Ashley Recovers from Spring Storm - KFYRTV.COM - Bismarck, ND - News, Weather, Sports

Ashley Recovers from Spring Storm

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The National Weather Service was in Ashley today to investigate reports of tornadic activity. Some people living outside of Ashley saw significant damage to some of their property as a result of yesterday's storm. But until this afternoon, the National Weather Service was unsure if the damage was the result of a tornado.

This tornado was spotted two to three miles southwest of Ashley.

"I had noticed a funnel cloud come down south of Ashley, and I was going to take a picture of it. By the time I had my camera up and ready to take a picture, it went back up. And that's when the second one came down, and it appeared to be a tornado that had touched the ground," says Sheriff Laurie Spitzer.

The tornado only touched down in a field for about a minute, and it left no damage. But Spitzer says after it lifted, you could see rotation above Ashley. And then, the wind direction shifted on a ranch seven miles northeast of town.

"The winds and the rain, when it started, were coming from the east. All of a sudden, it switched and turned completely west, and when that happened, I believe it took the roof off of the barn, and the calf shelter was actually flipped right across the fences and went to the other side," says rancher Rod Eszlinger.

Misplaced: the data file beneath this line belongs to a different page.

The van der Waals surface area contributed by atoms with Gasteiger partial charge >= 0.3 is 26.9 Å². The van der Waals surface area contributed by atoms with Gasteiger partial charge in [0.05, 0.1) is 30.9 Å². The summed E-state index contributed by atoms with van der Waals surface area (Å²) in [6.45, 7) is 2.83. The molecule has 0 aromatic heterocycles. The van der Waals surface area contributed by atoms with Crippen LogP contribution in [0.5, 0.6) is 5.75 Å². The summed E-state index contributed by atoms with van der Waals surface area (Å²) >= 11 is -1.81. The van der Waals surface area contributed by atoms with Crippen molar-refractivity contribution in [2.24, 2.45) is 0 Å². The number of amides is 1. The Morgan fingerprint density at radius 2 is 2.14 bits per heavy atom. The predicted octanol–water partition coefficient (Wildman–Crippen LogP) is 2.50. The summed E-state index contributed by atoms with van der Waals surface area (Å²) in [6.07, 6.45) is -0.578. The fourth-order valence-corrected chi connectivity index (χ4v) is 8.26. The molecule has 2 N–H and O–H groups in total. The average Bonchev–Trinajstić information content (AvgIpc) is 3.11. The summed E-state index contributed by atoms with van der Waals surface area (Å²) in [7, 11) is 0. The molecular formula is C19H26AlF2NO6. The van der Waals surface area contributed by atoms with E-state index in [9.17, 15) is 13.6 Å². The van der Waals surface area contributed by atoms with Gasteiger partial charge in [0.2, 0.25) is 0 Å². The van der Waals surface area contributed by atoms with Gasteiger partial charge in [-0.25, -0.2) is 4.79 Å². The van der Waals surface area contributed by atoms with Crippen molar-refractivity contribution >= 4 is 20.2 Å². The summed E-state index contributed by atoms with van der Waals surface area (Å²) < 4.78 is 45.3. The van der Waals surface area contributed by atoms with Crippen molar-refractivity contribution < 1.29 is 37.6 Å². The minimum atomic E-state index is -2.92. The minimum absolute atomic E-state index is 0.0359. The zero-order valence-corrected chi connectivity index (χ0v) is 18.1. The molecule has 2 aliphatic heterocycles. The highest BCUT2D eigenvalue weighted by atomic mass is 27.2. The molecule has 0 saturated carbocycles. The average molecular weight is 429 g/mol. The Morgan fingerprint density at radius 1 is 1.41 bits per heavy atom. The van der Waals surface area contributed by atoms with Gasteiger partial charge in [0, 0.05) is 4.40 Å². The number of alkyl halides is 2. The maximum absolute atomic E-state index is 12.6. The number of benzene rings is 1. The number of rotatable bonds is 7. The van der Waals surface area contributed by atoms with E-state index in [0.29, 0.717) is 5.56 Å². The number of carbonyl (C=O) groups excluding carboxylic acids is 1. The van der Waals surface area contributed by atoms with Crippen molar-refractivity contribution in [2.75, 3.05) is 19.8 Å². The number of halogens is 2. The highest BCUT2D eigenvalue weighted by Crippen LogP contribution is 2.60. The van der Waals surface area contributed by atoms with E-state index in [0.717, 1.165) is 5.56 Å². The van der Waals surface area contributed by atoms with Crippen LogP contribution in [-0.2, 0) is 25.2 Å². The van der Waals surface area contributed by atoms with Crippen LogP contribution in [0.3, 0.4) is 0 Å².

The debris also hit two power lines. It didn't take long for the National Weather Service to determine a tornado was not responsible for this damage.

"The damage is all blown in a similar direction toward the northeast. There's no debris back behind, upwind so to speak, of where the wind came from. If it were a tornado, a tornado is spinning, and it throws debris behind itself. In other words, where it came from. We don't see that in this case," says John Martin a warning coordination meteorologist.

Eszlinger says regardless of what caused the damage, he's thankful it wasn't worse.

The damage to Eszlinger's ranch was caused by straight line winds of at least 80 miles per hour.

The National Weather Service conducts these surveys to determine if the right decisions were made by issuing severe thunderstorm or tornado warnings and  if there is anything the NWS can learn from the experience.

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